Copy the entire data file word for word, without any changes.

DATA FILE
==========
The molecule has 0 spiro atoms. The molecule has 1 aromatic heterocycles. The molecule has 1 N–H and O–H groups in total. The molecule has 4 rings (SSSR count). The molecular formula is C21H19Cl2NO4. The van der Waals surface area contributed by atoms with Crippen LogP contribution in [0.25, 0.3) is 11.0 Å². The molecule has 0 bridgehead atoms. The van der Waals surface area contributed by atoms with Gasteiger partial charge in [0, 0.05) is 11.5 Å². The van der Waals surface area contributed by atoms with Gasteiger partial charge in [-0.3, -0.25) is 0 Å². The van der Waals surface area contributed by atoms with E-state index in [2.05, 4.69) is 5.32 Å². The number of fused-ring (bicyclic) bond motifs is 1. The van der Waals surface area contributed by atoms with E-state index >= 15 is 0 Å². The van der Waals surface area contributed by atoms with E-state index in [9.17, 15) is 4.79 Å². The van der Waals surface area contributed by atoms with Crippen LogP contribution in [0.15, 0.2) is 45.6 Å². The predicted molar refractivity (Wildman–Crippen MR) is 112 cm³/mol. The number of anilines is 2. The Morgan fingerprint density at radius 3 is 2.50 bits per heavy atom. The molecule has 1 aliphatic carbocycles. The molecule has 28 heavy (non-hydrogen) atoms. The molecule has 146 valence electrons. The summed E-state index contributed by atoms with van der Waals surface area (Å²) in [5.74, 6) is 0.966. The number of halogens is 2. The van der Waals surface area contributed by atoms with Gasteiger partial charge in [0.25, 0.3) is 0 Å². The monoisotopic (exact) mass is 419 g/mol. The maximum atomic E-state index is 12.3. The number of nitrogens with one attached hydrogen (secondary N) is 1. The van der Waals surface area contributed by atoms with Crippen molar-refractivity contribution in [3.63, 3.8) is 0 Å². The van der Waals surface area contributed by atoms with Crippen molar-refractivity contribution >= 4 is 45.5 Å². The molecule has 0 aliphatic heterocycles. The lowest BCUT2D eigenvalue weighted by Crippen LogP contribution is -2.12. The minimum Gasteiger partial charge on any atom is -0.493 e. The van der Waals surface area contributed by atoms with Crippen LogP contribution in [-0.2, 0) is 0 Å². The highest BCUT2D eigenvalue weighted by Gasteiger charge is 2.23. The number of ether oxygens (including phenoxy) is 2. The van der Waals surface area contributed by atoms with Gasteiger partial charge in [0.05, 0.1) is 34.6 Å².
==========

The molecule has 0 spiro atoms. The molecule has 1 aromatic heterocycles. The molecule has 1 N–H and O–H groups in total. The molecule has 4 rings (SSSR count). The molecular formula is C21H19Cl2NO4. The van der Waals surface area contributed by atoms with Crippen LogP contribution in [0.25, 0.3) is 11.0 Å². The molecule has 0 bridgehead atoms. The van der Waals surface area contributed by atoms with Gasteiger partial charge in [0, 0.05) is 11.5 Å². The van der Waals surface area contributed by atoms with Gasteiger partial charge in [-0.3, -0.25) is 0 Å². The van der Waals surface area contributed by atoms with E-state index in [2.05, 4.69) is 5.32 Å². The number of fused-ring (bicyclic) bond motifs is 1. The van der Waals surface area contributed by atoms with E-state index >= 15 is 0 Å². The van der Waals surface area contributed by atoms with E-state index in [9.17, 15) is 4.79 Å². The van der Waals surface area contributed by atoms with Crippen LogP contribution in [0.15, 0.2) is 45.6 Å². The predicted molar refractivity (Wildman–Crippen MR) is 112 cm³/mol. The number of anilines is 2. The Morgan fingerprint density at radius 3 is 2.50 bits per heavy atom. The molecule has 1 aliphatic carbocycles. The molecule has 28 heavy (non-hydrogen) atoms. The molecule has 146 valence electrons. The summed E-state index contributed by atoms with van der Waals surface area (Å²) in [5.74, 6) is 0.966. The number of halogens is 2. The van der Waals surface area contributed by atoms with Gasteiger partial charge in [0.25, 0.3) is 0 Å². The monoisotopic (exact) mass is 419 g/mol. The maximum atomic E-state index is 12.3. The number of nitrogens with one attached hydrogen (secondary N) is 1. The van der Waals surface area contributed by atoms with Crippen molar-refractivity contribution in [3.63, 3.8) is 0 Å². The van der Waals surface area contributed by atoms with Crippen molar-refractivity contribution >= 4 is 45.5 Å². The molecule has 0 aliphatic heterocycles. The lowest BCUT2D eigenvalue weighted by Crippen LogP contribution is -2.12. The minimum Gasteiger partial charge on any atom is -0.493 e. The van der Waals surface area contributed by atoms with Crippen LogP contribution in [-0.2, 0) is 0 Å². The highest BCUT2D eigenvalue weighted by Gasteiger charge is 2.23. The number of ether oxygens (including phenoxy) is 2. The van der Waals surface area contributed by atoms with Gasteiger partial charge in [0.05, 0.1) is 34.6 Å².